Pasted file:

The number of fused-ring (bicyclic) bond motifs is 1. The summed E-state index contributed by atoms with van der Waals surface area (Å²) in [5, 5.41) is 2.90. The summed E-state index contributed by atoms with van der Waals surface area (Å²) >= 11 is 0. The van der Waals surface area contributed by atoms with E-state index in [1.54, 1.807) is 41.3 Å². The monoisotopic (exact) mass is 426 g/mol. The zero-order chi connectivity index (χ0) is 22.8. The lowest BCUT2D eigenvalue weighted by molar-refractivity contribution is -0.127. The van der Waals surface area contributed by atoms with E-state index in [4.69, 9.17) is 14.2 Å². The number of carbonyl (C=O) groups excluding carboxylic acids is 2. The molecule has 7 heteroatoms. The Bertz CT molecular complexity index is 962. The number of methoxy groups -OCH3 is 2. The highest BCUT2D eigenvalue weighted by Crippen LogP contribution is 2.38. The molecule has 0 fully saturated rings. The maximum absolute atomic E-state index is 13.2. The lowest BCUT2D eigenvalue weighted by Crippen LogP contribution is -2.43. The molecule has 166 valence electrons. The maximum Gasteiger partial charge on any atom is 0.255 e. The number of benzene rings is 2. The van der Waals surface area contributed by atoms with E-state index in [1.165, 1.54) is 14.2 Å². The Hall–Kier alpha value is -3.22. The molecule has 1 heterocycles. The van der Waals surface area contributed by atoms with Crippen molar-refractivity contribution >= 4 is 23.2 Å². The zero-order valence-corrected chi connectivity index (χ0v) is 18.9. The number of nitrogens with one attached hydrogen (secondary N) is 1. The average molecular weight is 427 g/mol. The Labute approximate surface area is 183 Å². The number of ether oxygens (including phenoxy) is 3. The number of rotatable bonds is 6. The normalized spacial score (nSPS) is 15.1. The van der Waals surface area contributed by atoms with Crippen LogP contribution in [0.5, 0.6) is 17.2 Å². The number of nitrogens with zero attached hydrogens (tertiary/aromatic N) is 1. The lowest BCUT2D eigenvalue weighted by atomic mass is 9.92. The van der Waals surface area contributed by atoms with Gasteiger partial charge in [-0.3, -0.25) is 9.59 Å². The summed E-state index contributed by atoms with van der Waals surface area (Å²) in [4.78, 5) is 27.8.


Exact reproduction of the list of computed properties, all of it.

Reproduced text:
The number of fused-ring (bicyclic) bond motifs is 1. The summed E-state index contributed by atoms with van der Waals surface area (Å²) in [5, 5.41) is 2.90. The summed E-state index contributed by atoms with van der Waals surface area (Å²) >= 11 is 0. The van der Waals surface area contributed by atoms with E-state index in [1.54, 1.807) is 41.3 Å². The monoisotopic (exact) mass is 426 g/mol. The zero-order chi connectivity index (χ0) is 22.8. The lowest BCUT2D eigenvalue weighted by molar-refractivity contribution is -0.127. The van der Waals surface area contributed by atoms with E-state index in [4.69, 9.17) is 14.2 Å². The number of carbonyl (C=O) groups excluding carboxylic acids is 2. The molecule has 7 heteroatoms. The Bertz CT molecular complexity index is 962. The number of methoxy groups -OCH3 is 2. The highest BCUT2D eigenvalue weighted by Crippen LogP contribution is 2.38. The molecule has 0 fully saturated rings. The maximum absolute atomic E-state index is 13.2. The lowest BCUT2D eigenvalue weighted by Crippen LogP contribution is -2.43. The molecule has 166 valence electrons. The maximum Gasteiger partial charge on any atom is 0.255 e. The number of benzene rings is 2. The van der Waals surface area contributed by atoms with E-state index in [1.165, 1.54) is 14.2 Å². The Hall–Kier alpha value is -3.22. The molecule has 1 heterocycles. The van der Waals surface area contributed by atoms with Crippen molar-refractivity contribution >= 4 is 23.2 Å². The zero-order valence-corrected chi connectivity index (χ0v) is 18.9. The number of nitrogens with one attached hydrogen (secondary N) is 1. The average molecular weight is 427 g/mol. The Labute approximate surface area is 183 Å². The number of ether oxygens (including phenoxy) is 3. The number of rotatable bonds is 6. The normalized spacial score (nSPS) is 15.1. The van der Waals surface area contributed by atoms with Crippen LogP contribution in [0.5, 0.6) is 17.2 Å². The number of nitrogens with zero attached hydrogens (tertiary/aromatic N) is 1. The lowest BCUT2D eigenvalue weighted by atomic mass is 9.92. The van der Waals surface area contributed by atoms with Gasteiger partial charge in [-0.3, -0.25) is 9.59 Å². The summed E-state index contributed by atoms with van der Waals surface area (Å²) in [4.78, 5) is 27.8.